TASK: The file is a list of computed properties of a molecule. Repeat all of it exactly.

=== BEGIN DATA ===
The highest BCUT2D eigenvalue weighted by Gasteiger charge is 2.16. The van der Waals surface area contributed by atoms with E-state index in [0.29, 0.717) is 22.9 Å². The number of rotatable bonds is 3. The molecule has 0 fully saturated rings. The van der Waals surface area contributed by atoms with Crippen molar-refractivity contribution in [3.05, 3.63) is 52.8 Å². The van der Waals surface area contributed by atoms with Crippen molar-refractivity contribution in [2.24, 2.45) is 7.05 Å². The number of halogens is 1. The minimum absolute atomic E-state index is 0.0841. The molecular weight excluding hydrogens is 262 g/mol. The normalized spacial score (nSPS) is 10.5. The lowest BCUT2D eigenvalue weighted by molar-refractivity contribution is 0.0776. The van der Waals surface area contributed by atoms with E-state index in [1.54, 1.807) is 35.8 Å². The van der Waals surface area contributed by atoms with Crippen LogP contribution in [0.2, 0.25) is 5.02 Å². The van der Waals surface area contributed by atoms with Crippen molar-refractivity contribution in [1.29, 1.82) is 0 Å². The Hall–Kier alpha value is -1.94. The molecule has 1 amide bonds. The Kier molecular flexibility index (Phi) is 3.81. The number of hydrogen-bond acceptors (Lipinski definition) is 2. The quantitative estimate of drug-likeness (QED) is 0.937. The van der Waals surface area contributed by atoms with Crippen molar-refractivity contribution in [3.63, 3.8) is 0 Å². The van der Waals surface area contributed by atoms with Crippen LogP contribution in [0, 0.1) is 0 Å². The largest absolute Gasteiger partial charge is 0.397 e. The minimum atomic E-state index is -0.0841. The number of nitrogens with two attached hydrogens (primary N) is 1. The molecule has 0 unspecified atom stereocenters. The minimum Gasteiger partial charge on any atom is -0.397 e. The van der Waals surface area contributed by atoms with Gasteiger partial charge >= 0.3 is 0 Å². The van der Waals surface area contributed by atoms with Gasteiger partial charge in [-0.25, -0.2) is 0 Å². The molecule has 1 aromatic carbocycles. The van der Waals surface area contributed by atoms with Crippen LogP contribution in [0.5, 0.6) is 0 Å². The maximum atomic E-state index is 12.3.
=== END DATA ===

The highest BCUT2D eigenvalue weighted by Gasteiger charge is 2.16. The van der Waals surface area contributed by atoms with E-state index in [0.29, 0.717) is 22.9 Å². The number of rotatable bonds is 3. The molecule has 0 fully saturated rings. The van der Waals surface area contributed by atoms with Crippen molar-refractivity contribution in [3.05, 3.63) is 52.8 Å². The van der Waals surface area contributed by atoms with Crippen molar-refractivity contribution in [2.24, 2.45) is 7.05 Å². The number of halogens is 1. The minimum absolute atomic E-state index is 0.0841. The molecular weight excluding hydrogens is 262 g/mol. The normalized spacial score (nSPS) is 10.5. The lowest BCUT2D eigenvalue weighted by molar-refractivity contribution is 0.0776. The van der Waals surface area contributed by atoms with E-state index in [1.54, 1.807) is 35.8 Å². The van der Waals surface area contributed by atoms with Crippen LogP contribution in [0.2, 0.25) is 5.02 Å². The van der Waals surface area contributed by atoms with Crippen molar-refractivity contribution in [1.29, 1.82) is 0 Å². The Hall–Kier alpha value is -1.94. The molecule has 1 amide bonds. The Kier molecular flexibility index (Phi) is 3.81. The number of hydrogen-bond acceptors (Lipinski definition) is 2. The quantitative estimate of drug-likeness (QED) is 0.937. The van der Waals surface area contributed by atoms with Crippen molar-refractivity contribution in [3.63, 3.8) is 0 Å². The van der Waals surface area contributed by atoms with Crippen LogP contribution in [0, 0.1) is 0 Å². The largest absolute Gasteiger partial charge is 0.397 e. The minimum atomic E-state index is -0.0841. The number of nitrogens with two attached hydrogens (primary N) is 1. The molecule has 0 unspecified atom stereocenters. The minimum Gasteiger partial charge on any atom is -0.397 e. The van der Waals surface area contributed by atoms with Gasteiger partial charge >= 0.3 is 0 Å². The van der Waals surface area contributed by atoms with Gasteiger partial charge in [-0.25, -0.2) is 0 Å². The molecule has 1 aromatic carbocycles. The van der Waals surface area contributed by atoms with Crippen LogP contribution in [0.5, 0.6) is 0 Å². The maximum atomic E-state index is 12.3.